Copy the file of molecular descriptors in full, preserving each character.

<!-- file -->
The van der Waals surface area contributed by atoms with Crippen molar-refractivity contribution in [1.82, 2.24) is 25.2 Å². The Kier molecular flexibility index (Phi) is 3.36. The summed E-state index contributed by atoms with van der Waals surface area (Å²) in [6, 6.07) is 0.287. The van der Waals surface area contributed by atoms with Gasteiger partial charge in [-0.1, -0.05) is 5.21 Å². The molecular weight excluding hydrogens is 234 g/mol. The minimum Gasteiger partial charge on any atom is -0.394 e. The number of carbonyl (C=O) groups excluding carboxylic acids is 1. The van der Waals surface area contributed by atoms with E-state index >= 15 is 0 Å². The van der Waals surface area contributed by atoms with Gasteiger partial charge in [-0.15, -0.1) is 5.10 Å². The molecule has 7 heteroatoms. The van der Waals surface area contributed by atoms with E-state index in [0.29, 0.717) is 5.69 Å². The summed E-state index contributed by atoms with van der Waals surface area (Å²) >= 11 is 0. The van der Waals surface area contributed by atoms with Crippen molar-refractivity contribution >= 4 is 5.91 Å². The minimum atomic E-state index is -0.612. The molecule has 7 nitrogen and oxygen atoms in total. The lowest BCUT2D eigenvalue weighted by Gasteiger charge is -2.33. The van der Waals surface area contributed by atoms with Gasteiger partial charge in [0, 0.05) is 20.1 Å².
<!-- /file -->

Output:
The van der Waals surface area contributed by atoms with Crippen molar-refractivity contribution in [1.82, 2.24) is 25.2 Å². The Kier molecular flexibility index (Phi) is 3.36. The summed E-state index contributed by atoms with van der Waals surface area (Å²) in [6, 6.07) is 0.287. The van der Waals surface area contributed by atoms with Gasteiger partial charge in [-0.1, -0.05) is 5.21 Å². The molecular weight excluding hydrogens is 234 g/mol. The minimum Gasteiger partial charge on any atom is -0.394 e. The number of carbonyl (C=O) groups excluding carboxylic acids is 1. The van der Waals surface area contributed by atoms with E-state index >= 15 is 0 Å². The van der Waals surface area contributed by atoms with Gasteiger partial charge in [-0.15, -0.1) is 5.10 Å². The molecule has 7 heteroatoms. The van der Waals surface area contributed by atoms with E-state index in [0.29, 0.717) is 5.69 Å². The summed E-state index contributed by atoms with van der Waals surface area (Å²) >= 11 is 0. The van der Waals surface area contributed by atoms with Crippen molar-refractivity contribution >= 4 is 5.91 Å². The minimum atomic E-state index is -0.612. The molecule has 7 nitrogen and oxygen atoms in total. The lowest BCUT2D eigenvalue weighted by Gasteiger charge is -2.33. The van der Waals surface area contributed by atoms with Gasteiger partial charge in [0, 0.05) is 20.1 Å².